poles(redirected from Polak)
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1. Either extremity of an axis through a sphere.
2. Either of the regions contiguous to the extremities of the earth's rotational axis, the North Pole or the South Pole.
3. Physics See magnetic pole.
4. Electricity Either of two oppositely charged terminals, as in an electric cell or battery.
5. Astronomy See celestial pole.
a. Either extremity of the main axis of a nucleus, cell, or organism.
b. Either end of the spindle formed in a cell during mitosis.
c. The point on a nerve cell where a process originates.
7. Either of two antithetical ideas, propensities, forces, or positions.
8. A fixed point of reference.
a. The origin in a polar coordinate system; the vertex of a polar angle.
b. A point in the complex plane at which a given function is not defined.
[Middle English, from Old French, from Latin polus, from Greek polos, axis, sky; see kwel- in Indo-European roots.]
1. A long, relatively slender, generally rounded piece of wood or other material.
2. The long tapering wooden shaft extending up from the front axle of a vehicle to the collars of the animals drawing it; a tongue.
a. See rod.
b. A unit of area equal to a square rod.
4. Sports The inside position on the starting line of a racetrack: qualified in the time trials to start on the pole.
v. poled, pol·ing, poles
a. To propel with a pole: boatmen poling barges up a placid river.
b. To propel (oneself) or make (one's way) by the use of ski poles: "We ski through the glades on corn snow, then pole our way over a long one-hour runout to a road" (Frederick Selby).
2. To support (plants) with a pole.
3. To strike, poke, or stir with a pole.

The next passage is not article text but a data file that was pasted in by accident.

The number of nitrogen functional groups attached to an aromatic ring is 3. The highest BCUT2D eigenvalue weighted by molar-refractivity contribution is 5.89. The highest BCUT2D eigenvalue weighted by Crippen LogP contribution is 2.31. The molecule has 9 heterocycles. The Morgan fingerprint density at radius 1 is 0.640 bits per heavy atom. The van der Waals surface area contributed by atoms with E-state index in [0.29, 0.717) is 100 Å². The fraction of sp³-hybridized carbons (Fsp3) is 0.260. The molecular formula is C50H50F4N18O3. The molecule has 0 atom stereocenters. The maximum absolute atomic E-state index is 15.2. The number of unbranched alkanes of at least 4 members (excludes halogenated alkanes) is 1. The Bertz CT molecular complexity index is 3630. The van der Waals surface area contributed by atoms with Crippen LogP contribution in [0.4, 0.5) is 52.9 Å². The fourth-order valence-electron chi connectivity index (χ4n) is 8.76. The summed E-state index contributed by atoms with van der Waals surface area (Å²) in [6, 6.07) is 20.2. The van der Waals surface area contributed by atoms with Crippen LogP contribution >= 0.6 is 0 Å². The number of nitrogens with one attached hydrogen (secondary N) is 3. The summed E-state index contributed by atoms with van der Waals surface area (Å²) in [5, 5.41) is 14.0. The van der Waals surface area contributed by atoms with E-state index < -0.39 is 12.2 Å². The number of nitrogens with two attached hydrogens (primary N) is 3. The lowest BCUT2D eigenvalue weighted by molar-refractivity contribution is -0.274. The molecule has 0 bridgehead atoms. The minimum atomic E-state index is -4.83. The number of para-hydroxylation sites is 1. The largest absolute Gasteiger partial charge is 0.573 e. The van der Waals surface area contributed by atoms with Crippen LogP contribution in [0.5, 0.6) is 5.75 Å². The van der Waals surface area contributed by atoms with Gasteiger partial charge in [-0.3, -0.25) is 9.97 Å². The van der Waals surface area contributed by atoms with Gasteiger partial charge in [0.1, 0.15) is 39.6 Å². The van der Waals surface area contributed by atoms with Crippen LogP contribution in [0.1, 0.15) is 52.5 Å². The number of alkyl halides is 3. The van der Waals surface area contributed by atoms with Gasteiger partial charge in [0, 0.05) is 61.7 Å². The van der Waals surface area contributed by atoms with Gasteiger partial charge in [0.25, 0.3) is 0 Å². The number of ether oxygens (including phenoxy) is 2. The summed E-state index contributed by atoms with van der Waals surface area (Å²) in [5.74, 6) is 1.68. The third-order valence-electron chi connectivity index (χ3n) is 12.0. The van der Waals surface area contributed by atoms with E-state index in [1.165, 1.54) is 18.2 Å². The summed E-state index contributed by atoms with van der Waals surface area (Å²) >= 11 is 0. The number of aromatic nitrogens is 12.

1. To propel a boat or raft with a pole.
2. To use ski poles to maintain or gain speed.
1. A native or inhabitant of Poland.
2. A person of Polish ancestry.
American Heritage® Dictionary of the English Language, Fifth Edition. Copyright © 2016 by Houghton Mifflin Harcourt Publishing Company. Published by Houghton Mifflin Harcourt Publishing Company. All rights reserved.
- sedan chair - An enclosed chair carried on poles.
- oblate, prolate - Oblate means "flattened at the poles," and the opposite is prolate; the Earth is an oblate spheroid.
- tent - Comes from a Latin word for "stretch," as early tents were made from cloth or skins stretched on poles.
- running boards - Originally extended from bow to stern on canal boats—which men walked along, propelling the boats with poles.
Farlex Trivia Dictionary. © 2012 Farlex, Inc. All rights reserved.
1. The ends of the Earth’s axis, forming its northernmost and southernmost points: the North Pole and South Pole. Their locations do not correspond exactly with the North and South magnetic poles that are produced by the Earth’s magnetic properties.
2. Two points of a magnet where magnetism seems concentrated.
Dictionary of Unfamiliar Words by Diagram Group Copyright © 2008 by Diagram Visual Information Limited